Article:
This will be our last post of 2012! We hope everyone has a Merry Christmas and a Happy New Year! We’ll see you again the 2013.

This week, I (Dawn) read a post by Lisa Aberle over at Get Rich Slowly that made me laugh. “Avoiding freezer burnout” is all about the downfalls of using a freezer for food storage.

I personally have never been a fan of using a freezer to store food long term. I’ve read plenty on the subject—it can save you money by buying in bulk, it can save you time by prepping meal ahead, etc. I’m sure all these reasons are sound, and if you are an avid freezer user, I’m sure you have your reasons, but this post by Aberle made me think of the reasons I don’t stand by it.

It doesn’t save money if you never use what’s in there

Seems pretty logical, but when you’re stocking your freezer, unless you have a specific plan for what’s going in, it may not come out again. I’m all for putting some meat in there that you know you’re going to be using for a dinner in a week or two, but just managed to catch it on sale at the store. However, sometimes things get lost in there, even if it seems to be a small space.

When my husband and I bought our house, we were given a refrigerator/freezer. It was great, one less expense to have to worry about when dealing with our fixer-upper. The only problem was the previous family member who owned it decided that the shelf in the freezer (top freezer) wasn’t needed. So, we have an open space freezer where everything has to be shoved in on top of each other. Unless I go in there and pull everything out, I would never know what’s in the back underneath all the visible stuff. Which I’ll be honest and say I don’t often do.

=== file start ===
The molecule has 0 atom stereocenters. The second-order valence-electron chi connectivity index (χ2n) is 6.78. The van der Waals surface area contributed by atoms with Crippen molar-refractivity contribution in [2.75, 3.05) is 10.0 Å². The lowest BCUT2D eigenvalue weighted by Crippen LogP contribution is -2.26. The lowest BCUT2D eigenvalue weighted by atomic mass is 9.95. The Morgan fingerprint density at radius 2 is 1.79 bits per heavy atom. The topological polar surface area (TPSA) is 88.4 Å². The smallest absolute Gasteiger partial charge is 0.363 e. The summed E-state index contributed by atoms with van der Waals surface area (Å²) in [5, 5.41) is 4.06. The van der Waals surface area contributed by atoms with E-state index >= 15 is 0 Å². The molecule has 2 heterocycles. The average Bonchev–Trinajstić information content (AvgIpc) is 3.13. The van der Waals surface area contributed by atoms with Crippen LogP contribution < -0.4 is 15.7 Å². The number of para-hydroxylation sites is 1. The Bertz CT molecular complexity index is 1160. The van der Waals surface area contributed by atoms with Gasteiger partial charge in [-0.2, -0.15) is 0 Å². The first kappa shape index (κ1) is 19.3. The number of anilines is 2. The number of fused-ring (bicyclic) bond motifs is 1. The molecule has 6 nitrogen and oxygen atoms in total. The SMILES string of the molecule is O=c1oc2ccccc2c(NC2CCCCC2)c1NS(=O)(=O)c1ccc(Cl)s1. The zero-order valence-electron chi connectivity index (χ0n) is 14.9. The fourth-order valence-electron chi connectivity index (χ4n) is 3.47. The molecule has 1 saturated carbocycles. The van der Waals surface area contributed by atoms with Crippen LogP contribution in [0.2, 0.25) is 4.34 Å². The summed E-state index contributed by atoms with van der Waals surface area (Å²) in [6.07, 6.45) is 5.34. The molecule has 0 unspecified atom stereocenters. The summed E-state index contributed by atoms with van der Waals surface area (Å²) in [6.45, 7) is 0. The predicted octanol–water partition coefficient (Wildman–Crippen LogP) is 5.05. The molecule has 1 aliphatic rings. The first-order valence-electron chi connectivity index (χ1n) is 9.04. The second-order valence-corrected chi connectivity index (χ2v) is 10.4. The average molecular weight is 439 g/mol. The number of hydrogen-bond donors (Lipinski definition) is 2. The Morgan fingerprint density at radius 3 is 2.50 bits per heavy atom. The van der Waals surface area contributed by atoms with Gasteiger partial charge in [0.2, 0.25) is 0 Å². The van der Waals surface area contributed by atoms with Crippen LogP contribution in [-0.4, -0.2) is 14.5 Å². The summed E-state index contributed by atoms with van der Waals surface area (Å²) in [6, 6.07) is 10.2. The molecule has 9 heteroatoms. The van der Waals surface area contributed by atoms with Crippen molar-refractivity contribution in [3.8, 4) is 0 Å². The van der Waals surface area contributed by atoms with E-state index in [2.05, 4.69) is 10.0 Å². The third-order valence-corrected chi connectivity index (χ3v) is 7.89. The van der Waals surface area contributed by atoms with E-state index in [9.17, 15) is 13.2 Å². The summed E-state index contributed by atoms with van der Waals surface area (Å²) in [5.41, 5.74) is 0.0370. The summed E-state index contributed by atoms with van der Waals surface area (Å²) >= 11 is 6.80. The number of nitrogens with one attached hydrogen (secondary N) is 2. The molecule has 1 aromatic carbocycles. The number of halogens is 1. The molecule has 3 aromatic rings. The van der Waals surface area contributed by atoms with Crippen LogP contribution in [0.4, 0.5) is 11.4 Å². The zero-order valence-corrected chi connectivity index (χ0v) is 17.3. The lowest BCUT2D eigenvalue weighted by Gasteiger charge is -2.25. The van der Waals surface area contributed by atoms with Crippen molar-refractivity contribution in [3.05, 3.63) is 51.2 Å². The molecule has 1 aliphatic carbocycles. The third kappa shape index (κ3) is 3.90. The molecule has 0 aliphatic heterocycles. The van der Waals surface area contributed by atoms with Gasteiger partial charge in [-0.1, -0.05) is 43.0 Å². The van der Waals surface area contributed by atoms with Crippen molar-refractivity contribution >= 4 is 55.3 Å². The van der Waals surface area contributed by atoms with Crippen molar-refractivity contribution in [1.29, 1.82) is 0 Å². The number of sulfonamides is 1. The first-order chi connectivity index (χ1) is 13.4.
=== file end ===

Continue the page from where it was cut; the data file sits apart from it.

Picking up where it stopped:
So what goes in may never come out. Especially things wrapped in foil. After a certain amount of time, I’m not sure I really want to know what’s in that foil.

What happens when you lose power?

Aberle doesn’t specifically talk about this, but this is the issue that really bugs me. Even if you are a diligent freezer user and never waste any money losing food in there, what happens if you lose power? Even if you don’t see that as a potential threat, it can happen, and it can mean the loss of your freezer stock, which depending on your usage, may mean a lot of money wasted.

I have had this happen to me before, and I live in an area where power outages are rare, and when they do occur, are short lived. However, a year or two ago, we had a power outage that lasted more than a day, and resulted in the loss of almost everything in our freezer and the fridge. For us, it wasn’t too damaging, but I can imagine what it would have been like if we used the freezer more often.

Use at your own risk

Aberle gives her rules of thumb while using the freezer after realizing how much money she was wasting in food:

  • “Don’t make so-so dishes! With more experience, I am a better cook and a better judge of which recipes will be good ones
  • Don’t make so much food
  • Barter the food we don’t like
  • Honest appraisal of what we really eat.”

If you want to use the freezer, go ahead and do so. But don’t be surprised if you find a foil wrapped something in the back that you can’t recall putting in there in the first place.

 

  • Disclaimer: The information on this blog is not meant for specific financial advice. The ideas/opinions stated are not suited for everyone, and readers should use their own judgment in applying them in their financial lives.
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